I know I write the same things every year, how I go out to the garden and the apple tree is just beginning to bloom (here, for example), or the lizards are mating (here), or I am listening to birdsong (here), and I know that there is a kind of sameness to my posts. But honestly? Is there a way to say how you forget, almost, over the dark winter days and nights, how lovely apple blossom is when you see the first tight clumps begin to open, or when you get out of your car at the local pool and hear warblers, yellow-rumped warblers, and looking up into the big-leaf maples, you don’t see the birds but you realize that the flowers have come out, the fat chartreuse clusters, in just the past week, and that’s why the tree is filled with music, anyway, is there another way? If I could paint, I know I’d be out there with ink and colour wash, trying to put it all down on paper, fine watercolour paper, and if I could think my way into music more deeply, I’d try to notate the songs and sing with the warblers, the red-winged blackbirds, the robins on fine spring mornings, with bars devoted to sapsucker pairs buzzing back and forth, and even the klooks of ravens in lazy circles above the trees where nestlings lie low in their shadow. (Instead, I listen to this.) You forget, and the days and nights are long, and dark, you forget, and then one day it is all in front of you again, inside you again, and you remember a poem you have always loved, Anna Akhmatova’s “A Land Not Mine” and its sublime conclusion (in Jane Kenyon’s translation):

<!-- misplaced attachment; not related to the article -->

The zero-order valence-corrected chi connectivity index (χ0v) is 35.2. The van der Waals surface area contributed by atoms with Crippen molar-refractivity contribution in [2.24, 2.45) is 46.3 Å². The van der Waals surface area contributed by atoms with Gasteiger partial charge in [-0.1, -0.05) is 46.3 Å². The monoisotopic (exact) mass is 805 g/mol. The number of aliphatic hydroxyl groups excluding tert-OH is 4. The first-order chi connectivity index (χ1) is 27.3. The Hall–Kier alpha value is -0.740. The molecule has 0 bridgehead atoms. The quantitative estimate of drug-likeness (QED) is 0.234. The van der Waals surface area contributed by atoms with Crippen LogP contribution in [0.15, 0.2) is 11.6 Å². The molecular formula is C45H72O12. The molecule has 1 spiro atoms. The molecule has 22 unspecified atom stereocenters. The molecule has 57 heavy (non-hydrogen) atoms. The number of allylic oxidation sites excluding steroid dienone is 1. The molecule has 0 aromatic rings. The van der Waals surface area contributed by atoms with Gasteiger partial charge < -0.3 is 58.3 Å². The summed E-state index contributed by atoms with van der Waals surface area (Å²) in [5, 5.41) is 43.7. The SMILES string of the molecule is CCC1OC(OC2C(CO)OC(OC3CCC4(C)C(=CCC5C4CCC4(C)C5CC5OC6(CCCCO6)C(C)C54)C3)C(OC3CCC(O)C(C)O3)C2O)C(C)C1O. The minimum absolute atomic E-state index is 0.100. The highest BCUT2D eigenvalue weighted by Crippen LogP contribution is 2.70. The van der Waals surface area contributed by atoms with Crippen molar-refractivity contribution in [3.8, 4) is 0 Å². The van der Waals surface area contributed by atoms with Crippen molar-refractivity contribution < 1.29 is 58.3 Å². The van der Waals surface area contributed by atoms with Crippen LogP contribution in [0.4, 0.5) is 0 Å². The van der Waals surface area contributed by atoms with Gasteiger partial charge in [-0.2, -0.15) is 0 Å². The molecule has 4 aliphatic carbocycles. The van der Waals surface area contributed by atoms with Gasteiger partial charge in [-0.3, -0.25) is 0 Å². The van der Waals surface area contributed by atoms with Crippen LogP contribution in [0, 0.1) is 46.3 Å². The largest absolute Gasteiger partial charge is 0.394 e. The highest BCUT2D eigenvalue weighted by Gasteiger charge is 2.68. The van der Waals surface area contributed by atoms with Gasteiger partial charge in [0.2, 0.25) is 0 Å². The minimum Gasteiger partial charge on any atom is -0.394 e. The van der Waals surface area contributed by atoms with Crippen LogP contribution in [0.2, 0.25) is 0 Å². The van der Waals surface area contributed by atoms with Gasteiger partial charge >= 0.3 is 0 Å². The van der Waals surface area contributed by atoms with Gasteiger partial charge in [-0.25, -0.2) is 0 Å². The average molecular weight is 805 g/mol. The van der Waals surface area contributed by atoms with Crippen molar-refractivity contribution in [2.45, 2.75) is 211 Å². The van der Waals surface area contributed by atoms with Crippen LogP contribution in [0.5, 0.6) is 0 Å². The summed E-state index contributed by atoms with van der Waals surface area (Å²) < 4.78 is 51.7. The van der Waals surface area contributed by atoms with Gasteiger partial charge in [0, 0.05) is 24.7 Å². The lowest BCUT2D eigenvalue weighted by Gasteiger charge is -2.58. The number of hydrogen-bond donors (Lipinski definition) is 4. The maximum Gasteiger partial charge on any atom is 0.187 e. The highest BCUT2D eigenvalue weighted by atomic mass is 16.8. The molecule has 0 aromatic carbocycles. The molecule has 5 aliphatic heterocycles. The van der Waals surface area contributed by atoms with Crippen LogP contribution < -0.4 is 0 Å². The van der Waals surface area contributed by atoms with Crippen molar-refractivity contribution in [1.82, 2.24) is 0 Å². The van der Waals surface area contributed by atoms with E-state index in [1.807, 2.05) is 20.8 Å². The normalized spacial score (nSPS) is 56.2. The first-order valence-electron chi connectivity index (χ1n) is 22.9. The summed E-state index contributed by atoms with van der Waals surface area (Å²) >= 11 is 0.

Sunset in the ethereal waves:
I cannot tell if the day
is ending, or the world, or if
the secret of secrets is inside me again.
Instead, I make my notes on old envelopes and share them here with you.